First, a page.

Pentagon sees Russia strengthening nuclear arsenal

June, 2008

Russia appears focused on strengthening its nuclear capabilities rather than building up its regular armed forces, which makes maintaining the U.S. nuclear arsenal increasingly important, U.S. Defense Secretary Robert Gates said on Monday. The Pentagon chief, speaking to Air Force officers in Virginia, said America's need for nuclear weapons to deter potential enemies from striking would grow in the future. While that is partly due to the risk that nuclear weapons will end up in the hands of anti-American groups or states, such as Iran, it is also related to Russia's plans to build its nuclear capabilities, Gates said. "It seems clear that the Russians are focused as they look to the future more on strengthening their nuclear capabilities," he told reporters after his visit to Langley. "So to the extent that they rely more and more on their nuclear capabilities as opposed to what historically has been a huge Russian conventional military capability, it seems to me that it underscores the importance of our sustaining a valid nuclear deterrent, a modern nuclear deterrent." Moscow has boosted military spending as part of an effort to make Russia more assertive on the world stage after the chaos of the post-Soviet period. It has also tried to reform its military to create a more professional, well-equipped and mobile army. But that reform has been slow, some critics say. The Russian military still suffers from poor morale among low-paid soldiers and generals dissatisfied with the state of the army.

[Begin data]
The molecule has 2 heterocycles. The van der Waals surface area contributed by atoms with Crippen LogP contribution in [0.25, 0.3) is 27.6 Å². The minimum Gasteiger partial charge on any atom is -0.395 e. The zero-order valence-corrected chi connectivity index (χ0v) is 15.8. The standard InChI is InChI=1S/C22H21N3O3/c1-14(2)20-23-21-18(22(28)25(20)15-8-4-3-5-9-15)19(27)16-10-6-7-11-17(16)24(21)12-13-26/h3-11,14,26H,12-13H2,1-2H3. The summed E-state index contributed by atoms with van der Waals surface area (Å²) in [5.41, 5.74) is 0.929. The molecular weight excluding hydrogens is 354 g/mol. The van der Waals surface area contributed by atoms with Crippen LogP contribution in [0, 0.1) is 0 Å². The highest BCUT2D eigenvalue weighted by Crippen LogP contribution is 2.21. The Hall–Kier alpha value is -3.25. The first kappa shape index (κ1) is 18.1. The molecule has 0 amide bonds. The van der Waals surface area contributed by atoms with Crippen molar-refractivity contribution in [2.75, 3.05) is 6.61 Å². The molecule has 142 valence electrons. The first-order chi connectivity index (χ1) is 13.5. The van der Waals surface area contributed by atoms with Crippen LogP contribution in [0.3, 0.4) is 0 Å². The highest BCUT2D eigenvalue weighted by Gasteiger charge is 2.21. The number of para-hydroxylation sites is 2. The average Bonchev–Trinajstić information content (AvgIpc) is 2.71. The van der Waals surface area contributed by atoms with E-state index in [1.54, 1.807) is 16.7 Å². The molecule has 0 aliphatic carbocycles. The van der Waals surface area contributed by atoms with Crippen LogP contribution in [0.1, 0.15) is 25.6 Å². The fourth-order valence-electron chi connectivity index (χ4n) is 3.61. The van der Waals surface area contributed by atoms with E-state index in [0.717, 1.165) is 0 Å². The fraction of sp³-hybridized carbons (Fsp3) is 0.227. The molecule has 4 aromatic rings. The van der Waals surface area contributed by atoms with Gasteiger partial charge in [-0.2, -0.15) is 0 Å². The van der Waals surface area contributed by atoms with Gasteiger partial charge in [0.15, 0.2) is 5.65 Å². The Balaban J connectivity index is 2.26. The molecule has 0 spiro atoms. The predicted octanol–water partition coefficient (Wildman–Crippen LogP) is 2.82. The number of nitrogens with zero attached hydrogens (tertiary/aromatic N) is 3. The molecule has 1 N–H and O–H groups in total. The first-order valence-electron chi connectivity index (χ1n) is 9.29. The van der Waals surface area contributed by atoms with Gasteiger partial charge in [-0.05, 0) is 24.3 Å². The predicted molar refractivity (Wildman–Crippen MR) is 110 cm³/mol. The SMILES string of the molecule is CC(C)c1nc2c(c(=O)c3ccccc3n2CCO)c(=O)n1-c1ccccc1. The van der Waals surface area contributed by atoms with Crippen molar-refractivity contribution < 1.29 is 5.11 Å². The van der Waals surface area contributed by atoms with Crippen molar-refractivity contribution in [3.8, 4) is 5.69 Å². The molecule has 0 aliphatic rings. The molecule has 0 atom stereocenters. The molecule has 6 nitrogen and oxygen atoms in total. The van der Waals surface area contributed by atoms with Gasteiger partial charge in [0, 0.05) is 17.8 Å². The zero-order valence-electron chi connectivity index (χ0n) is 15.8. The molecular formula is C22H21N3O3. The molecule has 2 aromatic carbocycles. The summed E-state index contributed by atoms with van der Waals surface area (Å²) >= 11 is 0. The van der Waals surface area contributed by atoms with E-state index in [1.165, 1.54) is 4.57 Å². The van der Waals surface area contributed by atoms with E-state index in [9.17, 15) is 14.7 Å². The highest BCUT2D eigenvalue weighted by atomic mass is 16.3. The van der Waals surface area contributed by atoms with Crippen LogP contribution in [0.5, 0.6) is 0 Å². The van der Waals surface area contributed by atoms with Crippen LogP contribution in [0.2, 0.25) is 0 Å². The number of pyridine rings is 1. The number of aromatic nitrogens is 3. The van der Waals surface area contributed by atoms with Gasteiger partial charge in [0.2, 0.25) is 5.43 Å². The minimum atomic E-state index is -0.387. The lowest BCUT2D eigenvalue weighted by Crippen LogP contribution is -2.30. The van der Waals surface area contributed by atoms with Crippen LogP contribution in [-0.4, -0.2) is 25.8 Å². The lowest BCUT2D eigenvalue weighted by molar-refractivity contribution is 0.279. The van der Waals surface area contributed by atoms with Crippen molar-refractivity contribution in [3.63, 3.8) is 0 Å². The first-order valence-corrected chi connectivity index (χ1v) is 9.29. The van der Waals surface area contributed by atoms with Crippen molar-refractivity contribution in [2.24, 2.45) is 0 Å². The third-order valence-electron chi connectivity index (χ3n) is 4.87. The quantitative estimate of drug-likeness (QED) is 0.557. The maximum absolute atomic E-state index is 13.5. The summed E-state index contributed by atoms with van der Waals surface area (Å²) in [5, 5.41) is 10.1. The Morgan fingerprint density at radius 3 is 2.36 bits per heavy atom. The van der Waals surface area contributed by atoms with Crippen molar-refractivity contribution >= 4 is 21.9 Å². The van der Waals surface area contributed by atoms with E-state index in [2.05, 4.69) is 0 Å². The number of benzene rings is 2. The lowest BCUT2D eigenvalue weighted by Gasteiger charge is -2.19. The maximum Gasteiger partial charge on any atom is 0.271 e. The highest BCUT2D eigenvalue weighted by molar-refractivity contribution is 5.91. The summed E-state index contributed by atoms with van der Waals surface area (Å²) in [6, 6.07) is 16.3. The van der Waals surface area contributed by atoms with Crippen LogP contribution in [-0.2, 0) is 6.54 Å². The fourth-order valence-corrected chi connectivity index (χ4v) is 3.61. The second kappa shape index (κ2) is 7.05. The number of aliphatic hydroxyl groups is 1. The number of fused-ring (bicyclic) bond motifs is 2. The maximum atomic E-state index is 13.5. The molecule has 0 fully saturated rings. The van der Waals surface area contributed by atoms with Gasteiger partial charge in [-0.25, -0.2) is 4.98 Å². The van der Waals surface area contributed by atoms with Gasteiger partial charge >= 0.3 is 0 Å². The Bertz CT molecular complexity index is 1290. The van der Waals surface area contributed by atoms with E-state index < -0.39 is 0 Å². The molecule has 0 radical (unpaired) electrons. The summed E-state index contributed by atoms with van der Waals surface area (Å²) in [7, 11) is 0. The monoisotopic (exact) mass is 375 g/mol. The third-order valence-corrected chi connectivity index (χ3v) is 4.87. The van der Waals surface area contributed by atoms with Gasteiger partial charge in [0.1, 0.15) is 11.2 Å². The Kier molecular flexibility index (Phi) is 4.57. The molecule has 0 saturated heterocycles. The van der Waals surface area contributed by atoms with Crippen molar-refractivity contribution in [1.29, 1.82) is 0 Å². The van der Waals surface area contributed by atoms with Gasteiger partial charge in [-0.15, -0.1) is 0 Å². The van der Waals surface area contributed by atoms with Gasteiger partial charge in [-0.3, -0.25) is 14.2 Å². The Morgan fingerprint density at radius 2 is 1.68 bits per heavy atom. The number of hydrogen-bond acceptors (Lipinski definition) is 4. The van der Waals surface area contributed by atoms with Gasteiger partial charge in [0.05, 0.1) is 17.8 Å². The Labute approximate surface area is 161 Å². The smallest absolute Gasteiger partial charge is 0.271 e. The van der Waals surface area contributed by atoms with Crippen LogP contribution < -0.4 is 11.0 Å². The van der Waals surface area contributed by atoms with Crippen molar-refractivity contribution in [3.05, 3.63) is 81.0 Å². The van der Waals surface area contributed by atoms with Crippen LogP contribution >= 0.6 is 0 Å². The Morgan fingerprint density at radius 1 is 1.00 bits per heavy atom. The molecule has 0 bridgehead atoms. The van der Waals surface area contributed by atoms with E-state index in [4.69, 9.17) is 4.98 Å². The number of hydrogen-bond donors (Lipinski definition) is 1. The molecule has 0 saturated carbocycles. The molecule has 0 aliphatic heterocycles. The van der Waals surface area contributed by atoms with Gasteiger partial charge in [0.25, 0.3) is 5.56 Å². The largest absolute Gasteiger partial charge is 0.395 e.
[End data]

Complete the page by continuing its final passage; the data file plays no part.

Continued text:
Difficulty reforming those forces, known as conventional forces, has led Russia to determine it may be more efficient to bolster its nuclear weapons capabilities instead, Gates indicated. "Russia is really not investing very much in their conventional forces. It's really clear and for a whole bunch of reasons, demographics and everything else," Gates said. Russia possesses a "triad" of strategic nuclear weapons -- ground-based missiles, submarines and bombers that can reach the United States. Last month Russian President Dmitry Medvedev pledged to funnel cash into the state's nuclear arsenal to ward off threats to national security. "It is obvious that our task in the next few years is to ensure strategic missile forces get all the necessary funds to be ready to withstand existing threats," Medvedev told soldiers and officers a week after taking office. Among the threats, he cited a U.S. missile defense system Washington wants to place in the Czech Republic and Poland. The dispute over that missile shield has raised tensions between Moscow and Washington, often driving the relationship to what has appeared to be a post-Cold War low. Gates is visiting U.S. Air Force bases on Monday and Tuesday after a sweeping shake-up of the force's leadership due to mismanagement of America's nuclear weapons and parts. Securing the U.S. nuclear arsenal is the Air Force's most sensitive mission. But a recent investigation into the mistaken shipment of nuclear missile fuses to Taiwan found an erosion in nuclear standards and systemic problems in nuclear management.


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